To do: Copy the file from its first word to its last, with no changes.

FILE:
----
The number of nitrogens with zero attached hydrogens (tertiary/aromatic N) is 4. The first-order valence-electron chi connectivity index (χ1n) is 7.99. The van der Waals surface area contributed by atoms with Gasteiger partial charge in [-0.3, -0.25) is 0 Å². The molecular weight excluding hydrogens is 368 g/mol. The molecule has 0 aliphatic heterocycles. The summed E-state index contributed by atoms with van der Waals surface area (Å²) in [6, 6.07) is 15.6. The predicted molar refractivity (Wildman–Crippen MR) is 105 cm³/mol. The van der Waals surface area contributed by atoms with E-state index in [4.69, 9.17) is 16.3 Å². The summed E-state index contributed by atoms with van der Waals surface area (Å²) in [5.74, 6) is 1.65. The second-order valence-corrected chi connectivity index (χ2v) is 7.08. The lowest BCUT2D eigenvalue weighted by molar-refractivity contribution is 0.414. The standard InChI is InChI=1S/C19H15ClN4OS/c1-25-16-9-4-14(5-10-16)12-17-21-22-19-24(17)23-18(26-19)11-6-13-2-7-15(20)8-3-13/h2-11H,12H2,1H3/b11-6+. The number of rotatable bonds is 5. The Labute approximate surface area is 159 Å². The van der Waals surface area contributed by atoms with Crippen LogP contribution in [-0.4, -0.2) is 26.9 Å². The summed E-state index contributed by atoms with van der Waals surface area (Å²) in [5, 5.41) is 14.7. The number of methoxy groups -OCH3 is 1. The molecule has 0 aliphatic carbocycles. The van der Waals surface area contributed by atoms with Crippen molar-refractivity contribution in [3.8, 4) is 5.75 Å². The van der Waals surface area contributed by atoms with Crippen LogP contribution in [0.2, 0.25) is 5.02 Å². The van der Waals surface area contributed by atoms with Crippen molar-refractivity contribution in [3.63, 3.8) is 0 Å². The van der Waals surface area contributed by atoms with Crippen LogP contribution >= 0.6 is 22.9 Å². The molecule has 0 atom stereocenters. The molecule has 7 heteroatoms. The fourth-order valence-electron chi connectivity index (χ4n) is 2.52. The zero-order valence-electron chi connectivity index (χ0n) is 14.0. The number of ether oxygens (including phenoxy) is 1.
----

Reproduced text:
The number of nitrogens with zero attached hydrogens (tertiary/aromatic N) is 4. The first-order valence-electron chi connectivity index (χ1n) is 7.99. The van der Waals surface area contributed by atoms with Gasteiger partial charge in [-0.3, -0.25) is 0 Å². The molecular weight excluding hydrogens is 368 g/mol. The molecule has 0 aliphatic heterocycles. The summed E-state index contributed by atoms with van der Waals surface area (Å²) in [6, 6.07) is 15.6. The predicted molar refractivity (Wildman–Crippen MR) is 105 cm³/mol. The van der Waals surface area contributed by atoms with E-state index in [4.69, 9.17) is 16.3 Å². The summed E-state index contributed by atoms with van der Waals surface area (Å²) in [5.74, 6) is 1.65. The second-order valence-corrected chi connectivity index (χ2v) is 7.08. The lowest BCUT2D eigenvalue weighted by molar-refractivity contribution is 0.414. The standard InChI is InChI=1S/C19H15ClN4OS/c1-25-16-9-4-14(5-10-16)12-17-21-22-19-24(17)23-18(26-19)11-6-13-2-7-15(20)8-3-13/h2-11H,12H2,1H3/b11-6+. The number of rotatable bonds is 5. The Labute approximate surface area is 159 Å². The van der Waals surface area contributed by atoms with Crippen LogP contribution in [-0.4, -0.2) is 26.9 Å². The summed E-state index contributed by atoms with van der Waals surface area (Å²) in [5, 5.41) is 14.7. The number of methoxy groups -OCH3 is 1. The molecule has 0 aliphatic carbocycles. The van der Waals surface area contributed by atoms with Crippen molar-refractivity contribution in [3.8, 4) is 5.75 Å². The van der Waals surface area contributed by atoms with Crippen LogP contribution in [0.2, 0.25) is 5.02 Å². The van der Waals surface area contributed by atoms with Crippen molar-refractivity contribution in [3.63, 3.8) is 0 Å². The van der Waals surface area contributed by atoms with Crippen LogP contribution >= 0.6 is 22.9 Å². The molecule has 0 atom stereocenters. The molecule has 7 heteroatoms. The fourth-order valence-electron chi connectivity index (χ4n) is 2.52. The zero-order valence-electron chi connectivity index (χ0n) is 14.0. The number of ether oxygens (including phenoxy) is 1.